Some of the beneficiaries of the Mulambwane Communal Property Association were photographed with different stakeholders shortlty after the three-day workshop at Swadini.

CPA prepares to benefit from SEZ

 

“The land that you received through restitution is an asset that you must cherish, appreciate and manage well. We need to ensure that the lease that you will sign with the SEZ company or Limpopo Economic Development Agency (LEDA) must have both benefits and obligation between the lessor and the lessee.”

These were the words of Khosi Jeffrey Ramovha when addressing the beneficiaries of the Mulambwane Communal Property Association during a recent strategic planning workshop at the Swadini resort near Hoedspruit.

“The lease is the foundation of your future and needs to be drafted properly,” he told beneficiaries, after it had emerged during the gathering that the Mulambwane CPA were not happy with the current lease that they have with LEDA. They had even declared a dispute with LEDA, so that they could forge a way forward to reaching a better agreement.

He informed the beneficiaries that the illegal occupation of land by some of the CPA members or any other person would not only chase investors away from their land but also hamper development.

“I urgently recommend that an interdict by the CPA must be considered to stop the illegal demarcation,” he said. “I wish to also recommend that the CPA, after finalisation of the master plan of the SEZ, commission a site-development plan on the land outside the SEZ site-development plan and demarcate a residential site where all beneficiaries must be allocated stands with title deeds.”

Ramovha advised the CPA to conduct a skills audit of all available skills within its beneficiaries and he urged beneficiaries to identify areas of training that they require. “This will ensure that the University of Venda and the relevant Setas prepare relevant training programmes that will ensure that the beneficiaries are able to participate in all the developments that are coming to their land.”

He stressed the point that the CPA must ensure that proper governance in both the CPA and its holding companies will take place. “All decisions of the CPA must be taken by the majority of the members present and the executive committee must ensure that such decisions are implemented,” he said. “Should the CPA take note and implement the above recommendations, it is guaranteed that the Mulambwane CPA will be the richest and best managed CPA in Limpopo, if not South Africa.”

Mulambwane CPA's acting spokesperson, Mr Mashudu Muabve, said that they were aiming to benefit from the SEZ project. “Our interest is mainly in SEZ projects where we want to see it benefiting our people and the entire region in general,” Muabve said.

At this stage, the CPA has claimed 96 farms through the years and at least 14 of these claims have so far been successful. The farms are: Anthrobus, Coniston, Lekkerlaag, Delft, Dreyer, Malapchane, Somme, Driehoek, Steenbok, Mapane Ridge, Vanderbyl, Sand Stone Edge, Joffree and Battle. Of these farms, Anthrobus, Lekkerlaag, Dreyer, Somme, Steenbok, Vanderbyl, Joffree, and Battle are all leased to the LEDA for the SEZ developmental project.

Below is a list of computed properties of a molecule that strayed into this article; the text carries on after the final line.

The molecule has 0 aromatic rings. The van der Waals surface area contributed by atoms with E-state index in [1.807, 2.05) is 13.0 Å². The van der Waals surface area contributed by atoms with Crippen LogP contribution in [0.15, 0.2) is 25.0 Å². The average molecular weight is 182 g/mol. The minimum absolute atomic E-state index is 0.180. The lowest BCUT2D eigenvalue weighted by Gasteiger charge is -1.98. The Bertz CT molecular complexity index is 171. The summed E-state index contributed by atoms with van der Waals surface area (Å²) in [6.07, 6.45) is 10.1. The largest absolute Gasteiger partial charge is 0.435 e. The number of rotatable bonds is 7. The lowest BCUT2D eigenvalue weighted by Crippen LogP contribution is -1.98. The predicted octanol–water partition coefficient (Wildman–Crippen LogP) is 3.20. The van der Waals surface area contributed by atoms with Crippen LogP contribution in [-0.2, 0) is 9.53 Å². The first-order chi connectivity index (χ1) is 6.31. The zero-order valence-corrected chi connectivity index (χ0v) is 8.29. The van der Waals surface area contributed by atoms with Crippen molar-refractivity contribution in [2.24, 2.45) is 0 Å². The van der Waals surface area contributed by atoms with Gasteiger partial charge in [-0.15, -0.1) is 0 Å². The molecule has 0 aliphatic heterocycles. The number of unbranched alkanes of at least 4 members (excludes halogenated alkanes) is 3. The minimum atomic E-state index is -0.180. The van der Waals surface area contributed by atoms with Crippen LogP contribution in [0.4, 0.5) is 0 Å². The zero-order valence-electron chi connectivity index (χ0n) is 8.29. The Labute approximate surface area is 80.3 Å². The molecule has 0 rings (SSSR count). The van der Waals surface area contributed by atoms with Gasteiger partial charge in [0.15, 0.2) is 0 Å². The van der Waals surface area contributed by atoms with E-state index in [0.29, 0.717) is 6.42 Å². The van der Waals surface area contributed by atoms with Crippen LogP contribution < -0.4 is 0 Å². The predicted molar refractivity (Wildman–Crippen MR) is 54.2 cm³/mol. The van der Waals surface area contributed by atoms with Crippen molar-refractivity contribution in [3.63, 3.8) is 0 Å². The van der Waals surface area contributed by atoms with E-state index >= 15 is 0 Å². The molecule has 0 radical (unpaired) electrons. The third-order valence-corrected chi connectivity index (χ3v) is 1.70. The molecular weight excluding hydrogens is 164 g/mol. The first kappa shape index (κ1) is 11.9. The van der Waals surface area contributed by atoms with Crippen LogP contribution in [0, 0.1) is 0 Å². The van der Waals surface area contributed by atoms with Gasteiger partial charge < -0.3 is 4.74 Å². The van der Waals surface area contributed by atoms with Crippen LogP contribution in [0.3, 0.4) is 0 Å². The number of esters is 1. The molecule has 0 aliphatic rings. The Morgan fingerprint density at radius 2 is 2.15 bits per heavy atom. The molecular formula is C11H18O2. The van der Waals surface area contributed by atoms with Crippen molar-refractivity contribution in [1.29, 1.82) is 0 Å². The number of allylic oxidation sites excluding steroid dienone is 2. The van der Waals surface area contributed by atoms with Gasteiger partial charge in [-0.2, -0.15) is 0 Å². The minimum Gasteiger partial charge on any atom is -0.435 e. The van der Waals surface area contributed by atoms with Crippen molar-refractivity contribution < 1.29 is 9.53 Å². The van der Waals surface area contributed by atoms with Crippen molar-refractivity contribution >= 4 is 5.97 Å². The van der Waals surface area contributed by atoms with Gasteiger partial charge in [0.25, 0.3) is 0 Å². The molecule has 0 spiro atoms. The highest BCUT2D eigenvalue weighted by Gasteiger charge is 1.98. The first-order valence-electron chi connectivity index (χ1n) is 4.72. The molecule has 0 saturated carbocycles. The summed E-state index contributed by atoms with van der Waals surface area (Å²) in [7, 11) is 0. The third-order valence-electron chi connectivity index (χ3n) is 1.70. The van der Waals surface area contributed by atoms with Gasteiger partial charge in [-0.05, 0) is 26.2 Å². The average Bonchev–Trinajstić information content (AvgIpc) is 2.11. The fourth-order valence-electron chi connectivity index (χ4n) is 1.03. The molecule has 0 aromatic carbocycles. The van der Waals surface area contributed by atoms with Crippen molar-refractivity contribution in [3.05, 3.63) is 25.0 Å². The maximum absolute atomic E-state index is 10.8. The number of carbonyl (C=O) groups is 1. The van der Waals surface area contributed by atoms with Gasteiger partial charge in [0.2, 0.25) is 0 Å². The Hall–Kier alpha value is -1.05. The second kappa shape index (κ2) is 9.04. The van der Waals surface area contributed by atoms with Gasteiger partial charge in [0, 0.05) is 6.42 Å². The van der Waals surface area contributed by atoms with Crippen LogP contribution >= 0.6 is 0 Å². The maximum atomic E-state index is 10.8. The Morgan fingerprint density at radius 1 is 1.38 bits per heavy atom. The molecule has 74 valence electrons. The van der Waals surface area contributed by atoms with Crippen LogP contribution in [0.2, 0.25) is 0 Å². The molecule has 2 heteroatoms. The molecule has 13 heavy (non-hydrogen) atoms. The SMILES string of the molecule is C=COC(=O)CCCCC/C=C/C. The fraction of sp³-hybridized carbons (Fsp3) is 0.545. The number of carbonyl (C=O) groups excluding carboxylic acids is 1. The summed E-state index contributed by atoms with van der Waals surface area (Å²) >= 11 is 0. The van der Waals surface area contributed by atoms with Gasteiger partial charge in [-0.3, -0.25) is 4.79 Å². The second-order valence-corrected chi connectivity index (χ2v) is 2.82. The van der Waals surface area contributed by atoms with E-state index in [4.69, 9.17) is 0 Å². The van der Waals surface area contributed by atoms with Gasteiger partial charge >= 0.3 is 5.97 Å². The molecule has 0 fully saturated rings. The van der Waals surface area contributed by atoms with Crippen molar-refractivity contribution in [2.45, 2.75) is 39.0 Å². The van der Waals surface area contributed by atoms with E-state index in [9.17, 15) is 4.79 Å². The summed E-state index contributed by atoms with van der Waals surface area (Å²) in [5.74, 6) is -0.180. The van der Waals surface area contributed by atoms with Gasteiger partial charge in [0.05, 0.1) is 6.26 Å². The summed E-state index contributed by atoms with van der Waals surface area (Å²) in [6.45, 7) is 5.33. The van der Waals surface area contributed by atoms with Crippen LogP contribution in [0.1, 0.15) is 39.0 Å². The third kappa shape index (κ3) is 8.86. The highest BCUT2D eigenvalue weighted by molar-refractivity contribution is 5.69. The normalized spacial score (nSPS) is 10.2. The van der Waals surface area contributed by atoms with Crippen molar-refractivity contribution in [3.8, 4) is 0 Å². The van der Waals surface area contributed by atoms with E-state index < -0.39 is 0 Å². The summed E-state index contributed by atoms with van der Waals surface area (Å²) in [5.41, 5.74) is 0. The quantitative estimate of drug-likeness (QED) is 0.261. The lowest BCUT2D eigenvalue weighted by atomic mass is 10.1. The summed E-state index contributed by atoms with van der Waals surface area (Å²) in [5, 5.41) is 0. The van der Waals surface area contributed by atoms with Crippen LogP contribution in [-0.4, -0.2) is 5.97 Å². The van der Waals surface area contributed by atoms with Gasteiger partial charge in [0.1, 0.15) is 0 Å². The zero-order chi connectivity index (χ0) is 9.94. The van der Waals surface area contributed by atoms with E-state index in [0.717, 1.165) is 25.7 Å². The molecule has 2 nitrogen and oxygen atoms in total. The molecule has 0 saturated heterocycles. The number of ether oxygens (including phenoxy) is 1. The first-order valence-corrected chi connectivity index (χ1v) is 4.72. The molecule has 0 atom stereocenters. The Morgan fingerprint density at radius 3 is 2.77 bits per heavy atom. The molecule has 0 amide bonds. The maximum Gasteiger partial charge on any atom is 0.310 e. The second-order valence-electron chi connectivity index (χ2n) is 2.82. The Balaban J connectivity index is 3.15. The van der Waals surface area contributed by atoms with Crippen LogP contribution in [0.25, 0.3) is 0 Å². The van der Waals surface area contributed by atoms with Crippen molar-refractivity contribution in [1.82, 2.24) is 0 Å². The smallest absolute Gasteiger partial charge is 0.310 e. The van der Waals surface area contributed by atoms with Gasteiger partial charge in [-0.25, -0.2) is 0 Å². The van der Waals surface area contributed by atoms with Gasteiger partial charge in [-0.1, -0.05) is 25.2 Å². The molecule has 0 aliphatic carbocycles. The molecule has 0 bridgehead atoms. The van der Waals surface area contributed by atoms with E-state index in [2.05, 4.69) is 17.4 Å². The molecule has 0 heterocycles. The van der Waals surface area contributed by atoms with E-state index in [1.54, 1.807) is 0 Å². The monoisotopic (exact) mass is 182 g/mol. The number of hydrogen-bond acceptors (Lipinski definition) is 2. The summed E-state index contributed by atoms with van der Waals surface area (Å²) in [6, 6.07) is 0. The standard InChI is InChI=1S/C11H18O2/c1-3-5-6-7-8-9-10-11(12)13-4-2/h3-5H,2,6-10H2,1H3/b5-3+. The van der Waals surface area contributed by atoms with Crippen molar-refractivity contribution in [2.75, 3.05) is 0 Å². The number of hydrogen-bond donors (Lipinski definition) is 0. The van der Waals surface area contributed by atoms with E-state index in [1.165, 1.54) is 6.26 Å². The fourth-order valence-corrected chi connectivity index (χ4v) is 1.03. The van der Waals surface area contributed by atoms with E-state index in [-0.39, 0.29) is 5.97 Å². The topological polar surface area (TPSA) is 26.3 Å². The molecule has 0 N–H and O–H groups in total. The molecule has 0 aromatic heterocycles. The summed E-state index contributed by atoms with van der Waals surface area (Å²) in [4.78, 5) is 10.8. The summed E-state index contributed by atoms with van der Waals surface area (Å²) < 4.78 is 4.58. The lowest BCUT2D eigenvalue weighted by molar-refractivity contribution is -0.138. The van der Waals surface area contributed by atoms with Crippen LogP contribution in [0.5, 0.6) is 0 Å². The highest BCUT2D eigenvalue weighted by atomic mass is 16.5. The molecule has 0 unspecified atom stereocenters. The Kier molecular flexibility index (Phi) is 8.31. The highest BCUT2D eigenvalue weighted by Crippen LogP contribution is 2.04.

The Mulambwane CPA's executive committee had requested the University of Venda's School of Agriculture to assist with some of the challenges it is facing, through their Community Engagement Committee. During the strategic planning meeting, a university team comprising six academic staff members and five students facilitated the workshop.

Prof Joseph Francis, director of the Institute for Rural Development (IRD) at Univen, said that separate groups of youths (male and female), adults (men and women) and a CPA executive were established. “Each one of them was facilitated by either Univen staff or students who had been well prepared to carry out the tasks,” he said. “Using the results of the engagements, we are compiling a draft strategic plan, which the beneficiaries will consider. Furthermore, we are packaging a comprehensive report of the entire workshop,” he said.

Francis said that they had used the workshop as a learning platform for post-graduate students. “Facilitating the workshop was in line with the university's community-engagement thrust, which should yield an impact in society (in this case, land restitution),” he concluded.

 

 

 

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Date:28 March 2020 - By: Tshifhiwa Mukwevho

Tshifhiwa Mukwevho

Tshifhiwa Given Mukwevho was born in 1984 in Madombidzha village, not far from Louis Trichardt in the Limpopo Province. After submitting articles for roughly a year for Limpopo Mirror's youth supplement, Makoya, he started writing for the main newspaper. He is a prolific writer who published his first book, titled A Traumatic Revenge in 2011. It focusses on life on the street and how to survive amidst poverty. His second book titled The Violent Gestures of Life was published in 2014.

Email: givenmukwevho@yahoo.com

 

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